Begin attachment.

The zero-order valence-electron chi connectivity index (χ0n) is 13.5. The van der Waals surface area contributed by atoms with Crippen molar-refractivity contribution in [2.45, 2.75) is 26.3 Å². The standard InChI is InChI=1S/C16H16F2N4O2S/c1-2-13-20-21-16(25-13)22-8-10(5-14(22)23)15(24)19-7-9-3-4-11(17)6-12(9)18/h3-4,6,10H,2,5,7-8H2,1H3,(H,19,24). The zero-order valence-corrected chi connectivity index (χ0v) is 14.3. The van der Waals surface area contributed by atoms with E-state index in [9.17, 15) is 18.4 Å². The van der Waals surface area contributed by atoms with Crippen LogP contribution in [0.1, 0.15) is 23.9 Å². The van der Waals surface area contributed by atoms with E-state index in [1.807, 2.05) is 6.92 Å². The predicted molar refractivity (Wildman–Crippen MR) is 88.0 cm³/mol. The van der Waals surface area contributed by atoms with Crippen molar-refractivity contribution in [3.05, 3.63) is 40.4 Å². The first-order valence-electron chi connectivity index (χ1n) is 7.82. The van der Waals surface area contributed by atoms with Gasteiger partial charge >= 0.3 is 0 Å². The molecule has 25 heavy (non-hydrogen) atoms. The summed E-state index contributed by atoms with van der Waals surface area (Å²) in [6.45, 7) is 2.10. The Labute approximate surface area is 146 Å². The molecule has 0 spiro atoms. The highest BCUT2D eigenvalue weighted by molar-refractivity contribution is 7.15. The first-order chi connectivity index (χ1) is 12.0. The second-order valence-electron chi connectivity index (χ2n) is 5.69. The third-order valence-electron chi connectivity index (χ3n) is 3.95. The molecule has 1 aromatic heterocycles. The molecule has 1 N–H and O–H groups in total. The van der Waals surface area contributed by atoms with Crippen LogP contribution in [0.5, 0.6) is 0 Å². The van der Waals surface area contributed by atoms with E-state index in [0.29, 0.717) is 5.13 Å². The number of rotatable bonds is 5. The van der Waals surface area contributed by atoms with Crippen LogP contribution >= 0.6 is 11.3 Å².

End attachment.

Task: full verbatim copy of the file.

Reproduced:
The zero-order valence-electron chi connectivity index (χ0n) is 13.5. The van der Waals surface area contributed by atoms with Crippen molar-refractivity contribution in [2.45, 2.75) is 26.3 Å². The standard InChI is InChI=1S/C16H16F2N4O2S/c1-2-13-20-21-16(25-13)22-8-10(5-14(22)23)15(24)19-7-9-3-4-11(17)6-12(9)18/h3-4,6,10H,2,5,7-8H2,1H3,(H,19,24). The zero-order valence-corrected chi connectivity index (χ0v) is 14.3. The van der Waals surface area contributed by atoms with E-state index in [9.17, 15) is 18.4 Å². The van der Waals surface area contributed by atoms with Crippen LogP contribution in [0.1, 0.15) is 23.9 Å². The van der Waals surface area contributed by atoms with E-state index in [1.807, 2.05) is 6.92 Å². The predicted molar refractivity (Wildman–Crippen MR) is 88.0 cm³/mol. The van der Waals surface area contributed by atoms with Crippen molar-refractivity contribution in [3.05, 3.63) is 40.4 Å². The first-order valence-electron chi connectivity index (χ1n) is 7.82. The van der Waals surface area contributed by atoms with Gasteiger partial charge >= 0.3 is 0 Å². The molecule has 25 heavy (non-hydrogen) atoms. The summed E-state index contributed by atoms with van der Waals surface area (Å²) in [6.45, 7) is 2.10. The Labute approximate surface area is 146 Å². The molecule has 0 spiro atoms. The highest BCUT2D eigenvalue weighted by molar-refractivity contribution is 7.15. The first-order chi connectivity index (χ1) is 12.0. The second-order valence-electron chi connectivity index (χ2n) is 5.69. The third-order valence-electron chi connectivity index (χ3n) is 3.95. The molecule has 1 aromatic heterocycles. The molecule has 1 N–H and O–H groups in total. The van der Waals surface area contributed by atoms with Crippen LogP contribution in [0.5, 0.6) is 0 Å². The van der Waals surface area contributed by atoms with E-state index in [0.29, 0.717) is 5.13 Å². The number of rotatable bonds is 5. The van der Waals surface area contributed by atoms with Crippen LogP contribution >= 0.6 is 11.3 Å².